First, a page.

Adjusting your standards and making do / My kids wear things with stains and holes. Not all the time, but for play they most certainly do. I have no idea if this is normal, but it at least seems to be one key to consuming less and making our things last. We know we need a new tee or pants when everything has stains and holes. I like to have a minimum of 2 stain-free shirts, 1 pair of hole-free jeans and shorts each. The boys only wear these when we’re going to a party or church or some other gathering that demands dressing a little nicer. Additionally, our pajama situation is a little odd. Many of you have likely noticed in my Instagram pictures that the boys typically wear old tees to bed. These are mostly ones Cody and I had from college. They also wear the occasionally gifted pajama set, and (confession time) any of their superhero themed tees. It’s a win-win because they wear solids and stripes during the day, which I prefer, and still get to frequently wear any themed tees they may have. It makes no difference to them whether they’re wearing them during the day or at night, and on the rare occasion that they ask to wear one during the day, I let them (I’m not a monster!). During the winter months, we pair these tees with leggings or tights, and if it’s extremely cold, we’ll throw a long sleeve tee under or over their pajama shirt. It’s not at all a Baby Gap scenario, but it works well for us, and saves us considerable amounts of money and keeps those old college tees out of the landfill. One of the shirts in their pajama drawer belonged to my Grandpa, and I, along with all of my cousins, used to wear it as a child if we slept over at Grandma’s house and forgot our pajamas. It’s basically see-through by now, but the boys still wear it, and I love to see it still being used.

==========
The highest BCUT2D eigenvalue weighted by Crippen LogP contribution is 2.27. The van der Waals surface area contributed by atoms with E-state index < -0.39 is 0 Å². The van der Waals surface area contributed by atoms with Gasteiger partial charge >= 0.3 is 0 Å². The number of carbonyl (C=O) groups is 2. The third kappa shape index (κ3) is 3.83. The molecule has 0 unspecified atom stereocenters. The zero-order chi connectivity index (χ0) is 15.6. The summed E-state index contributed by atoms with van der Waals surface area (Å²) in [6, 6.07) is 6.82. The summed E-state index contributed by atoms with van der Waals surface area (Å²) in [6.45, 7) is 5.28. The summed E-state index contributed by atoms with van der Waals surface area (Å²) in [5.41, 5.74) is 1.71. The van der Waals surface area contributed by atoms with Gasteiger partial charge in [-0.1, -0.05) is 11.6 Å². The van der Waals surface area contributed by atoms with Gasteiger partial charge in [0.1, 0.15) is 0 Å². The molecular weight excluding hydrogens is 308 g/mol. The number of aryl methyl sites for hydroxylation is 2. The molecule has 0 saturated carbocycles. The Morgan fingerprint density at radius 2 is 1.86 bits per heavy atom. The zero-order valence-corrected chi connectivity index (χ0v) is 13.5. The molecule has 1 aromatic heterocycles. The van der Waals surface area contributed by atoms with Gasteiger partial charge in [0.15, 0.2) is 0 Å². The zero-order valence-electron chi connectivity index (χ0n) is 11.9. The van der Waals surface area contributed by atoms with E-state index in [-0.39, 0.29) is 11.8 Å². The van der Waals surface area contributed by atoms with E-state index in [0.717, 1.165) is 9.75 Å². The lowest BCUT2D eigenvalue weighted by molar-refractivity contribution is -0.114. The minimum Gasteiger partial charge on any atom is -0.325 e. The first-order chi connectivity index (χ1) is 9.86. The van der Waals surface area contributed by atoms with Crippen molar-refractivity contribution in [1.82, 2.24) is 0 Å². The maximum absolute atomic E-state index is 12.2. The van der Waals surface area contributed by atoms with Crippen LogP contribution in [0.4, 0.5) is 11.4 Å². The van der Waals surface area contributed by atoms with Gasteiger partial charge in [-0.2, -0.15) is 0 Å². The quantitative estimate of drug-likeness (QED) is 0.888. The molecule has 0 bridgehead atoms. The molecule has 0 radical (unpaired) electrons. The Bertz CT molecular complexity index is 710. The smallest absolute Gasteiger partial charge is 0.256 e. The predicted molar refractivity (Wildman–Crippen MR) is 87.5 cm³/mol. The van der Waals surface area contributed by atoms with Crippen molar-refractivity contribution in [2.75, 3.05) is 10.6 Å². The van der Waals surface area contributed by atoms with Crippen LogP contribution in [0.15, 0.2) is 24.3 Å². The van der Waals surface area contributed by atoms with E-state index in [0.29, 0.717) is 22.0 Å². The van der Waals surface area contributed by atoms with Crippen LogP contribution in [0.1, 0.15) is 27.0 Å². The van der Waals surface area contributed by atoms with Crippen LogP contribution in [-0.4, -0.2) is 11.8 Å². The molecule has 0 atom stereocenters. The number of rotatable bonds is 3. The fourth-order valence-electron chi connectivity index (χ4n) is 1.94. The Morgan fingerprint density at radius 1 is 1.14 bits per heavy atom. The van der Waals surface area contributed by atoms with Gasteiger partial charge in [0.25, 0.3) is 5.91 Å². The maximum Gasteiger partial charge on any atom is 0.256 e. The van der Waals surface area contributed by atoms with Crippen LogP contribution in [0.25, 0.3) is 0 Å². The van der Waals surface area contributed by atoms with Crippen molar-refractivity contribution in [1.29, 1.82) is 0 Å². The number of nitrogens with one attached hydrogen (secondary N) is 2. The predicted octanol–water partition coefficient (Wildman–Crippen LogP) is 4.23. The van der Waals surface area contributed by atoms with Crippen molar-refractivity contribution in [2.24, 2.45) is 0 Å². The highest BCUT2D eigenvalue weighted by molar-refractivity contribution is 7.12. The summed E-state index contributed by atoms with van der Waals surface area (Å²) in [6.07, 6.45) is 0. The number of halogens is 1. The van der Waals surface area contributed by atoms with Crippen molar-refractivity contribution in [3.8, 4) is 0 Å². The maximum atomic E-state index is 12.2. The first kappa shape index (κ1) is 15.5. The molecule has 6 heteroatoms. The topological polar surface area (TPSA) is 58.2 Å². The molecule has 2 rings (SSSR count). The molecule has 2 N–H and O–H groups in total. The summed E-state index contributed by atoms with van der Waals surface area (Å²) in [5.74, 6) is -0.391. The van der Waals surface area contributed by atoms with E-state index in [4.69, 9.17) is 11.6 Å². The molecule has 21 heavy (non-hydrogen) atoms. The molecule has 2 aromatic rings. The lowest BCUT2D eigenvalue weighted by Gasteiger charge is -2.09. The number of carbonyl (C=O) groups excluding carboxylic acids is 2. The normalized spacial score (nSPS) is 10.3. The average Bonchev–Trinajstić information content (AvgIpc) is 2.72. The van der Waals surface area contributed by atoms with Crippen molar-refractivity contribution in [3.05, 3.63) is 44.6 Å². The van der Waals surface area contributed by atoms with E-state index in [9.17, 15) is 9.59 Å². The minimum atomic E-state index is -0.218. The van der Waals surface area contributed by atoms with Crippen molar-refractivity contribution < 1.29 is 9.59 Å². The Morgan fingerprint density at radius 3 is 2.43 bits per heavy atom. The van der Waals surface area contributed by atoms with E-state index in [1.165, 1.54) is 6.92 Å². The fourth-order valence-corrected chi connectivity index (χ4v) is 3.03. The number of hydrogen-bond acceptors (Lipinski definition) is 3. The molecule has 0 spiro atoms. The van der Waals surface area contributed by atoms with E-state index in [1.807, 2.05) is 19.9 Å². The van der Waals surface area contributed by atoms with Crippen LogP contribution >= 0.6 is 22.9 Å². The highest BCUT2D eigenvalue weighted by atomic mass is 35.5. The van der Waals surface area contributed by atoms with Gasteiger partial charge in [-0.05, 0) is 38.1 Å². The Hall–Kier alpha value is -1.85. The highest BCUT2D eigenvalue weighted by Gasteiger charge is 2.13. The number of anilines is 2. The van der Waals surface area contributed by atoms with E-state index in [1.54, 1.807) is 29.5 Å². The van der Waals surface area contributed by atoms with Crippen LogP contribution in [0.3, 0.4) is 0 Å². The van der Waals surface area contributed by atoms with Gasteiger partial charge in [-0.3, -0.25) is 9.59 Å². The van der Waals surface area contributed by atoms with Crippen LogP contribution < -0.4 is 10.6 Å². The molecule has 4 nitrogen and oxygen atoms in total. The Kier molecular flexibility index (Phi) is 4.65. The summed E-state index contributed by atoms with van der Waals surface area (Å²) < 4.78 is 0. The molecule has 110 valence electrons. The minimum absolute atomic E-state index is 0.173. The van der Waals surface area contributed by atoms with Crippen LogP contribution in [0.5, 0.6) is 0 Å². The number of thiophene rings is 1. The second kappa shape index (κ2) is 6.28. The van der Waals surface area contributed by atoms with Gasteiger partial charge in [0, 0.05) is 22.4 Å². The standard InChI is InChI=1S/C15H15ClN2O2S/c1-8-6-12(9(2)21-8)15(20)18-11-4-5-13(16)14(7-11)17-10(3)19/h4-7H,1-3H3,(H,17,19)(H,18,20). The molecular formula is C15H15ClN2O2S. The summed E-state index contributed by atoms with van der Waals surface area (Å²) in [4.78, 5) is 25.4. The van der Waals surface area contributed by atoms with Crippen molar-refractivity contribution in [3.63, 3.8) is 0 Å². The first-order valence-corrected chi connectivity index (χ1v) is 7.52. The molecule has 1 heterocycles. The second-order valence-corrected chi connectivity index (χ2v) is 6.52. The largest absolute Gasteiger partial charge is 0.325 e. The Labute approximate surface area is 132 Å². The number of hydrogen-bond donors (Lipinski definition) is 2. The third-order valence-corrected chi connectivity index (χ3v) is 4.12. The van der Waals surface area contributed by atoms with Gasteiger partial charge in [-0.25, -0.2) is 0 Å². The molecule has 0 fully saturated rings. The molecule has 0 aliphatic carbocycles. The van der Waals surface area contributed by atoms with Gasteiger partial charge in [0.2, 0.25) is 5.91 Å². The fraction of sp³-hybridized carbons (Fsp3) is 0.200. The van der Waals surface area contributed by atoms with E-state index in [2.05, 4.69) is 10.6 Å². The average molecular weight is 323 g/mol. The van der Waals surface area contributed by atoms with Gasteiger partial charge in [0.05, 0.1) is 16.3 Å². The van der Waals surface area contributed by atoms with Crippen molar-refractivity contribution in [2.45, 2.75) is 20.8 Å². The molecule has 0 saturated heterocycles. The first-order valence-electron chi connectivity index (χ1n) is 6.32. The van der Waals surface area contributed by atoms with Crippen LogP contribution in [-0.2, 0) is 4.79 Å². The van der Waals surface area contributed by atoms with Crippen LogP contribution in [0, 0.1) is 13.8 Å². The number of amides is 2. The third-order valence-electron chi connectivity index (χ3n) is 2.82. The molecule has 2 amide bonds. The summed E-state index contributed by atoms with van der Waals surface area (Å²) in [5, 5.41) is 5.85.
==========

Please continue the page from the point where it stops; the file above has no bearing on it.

Colors / As intense as I am about my own color palette, I am pretty relaxed about what colors my kids wear. They have their own opinions, and we try to get things in the colors they enjoy. For some reason both of my boys have completely rejected yellow? I’m not sure why, but they are particularly into blues and greens. We have a couple red items, but really just a couple. Seb specifically loves anything in the bright blue to aqua range. We have a lot of aqua-colored items, as well as some lime green. They are their papa’s children and love bright colors. I do like to make sure they have a few subtle nice tees like a simple navy, gray or a blue stripe, but I’ve noticed that with kids clothing, most things mix and match if they are solids and stripes of any color. Sometimes, however, my kids don’t match, or commit some other fashion faux pas like socks with sandals, gasp. They dress themselves most days, and we’re all pretty okay with that.
Is there anything I missed that you’re curious about? Anything that stumps you as you plan your kids wardrobe? Ask me in the comments below and I’d love to continue the conversation.
Here is a small list of companies that we plan to look to when a need arises. If you have any recommendations, or tips of your own, I would love to hear about them!
Childhoods / Infant and toddler basics
Candy Kirby Designs / Infant basics like gowns and footed pants (my favorite cold-weather item for babies!) in a wide variety of solids and stripes.
Pact Apparel / Baby basics in fun patterns
Tiny Cottons / Artsy pattern and muted color apparel for kids
Wildly Co / Kids basics (tees up to size 8), unisex jeans, sweatpants, play shorts, capsule collections
Everlane / Tees, sweaters, sweatshirts
Photo by Citrus Holly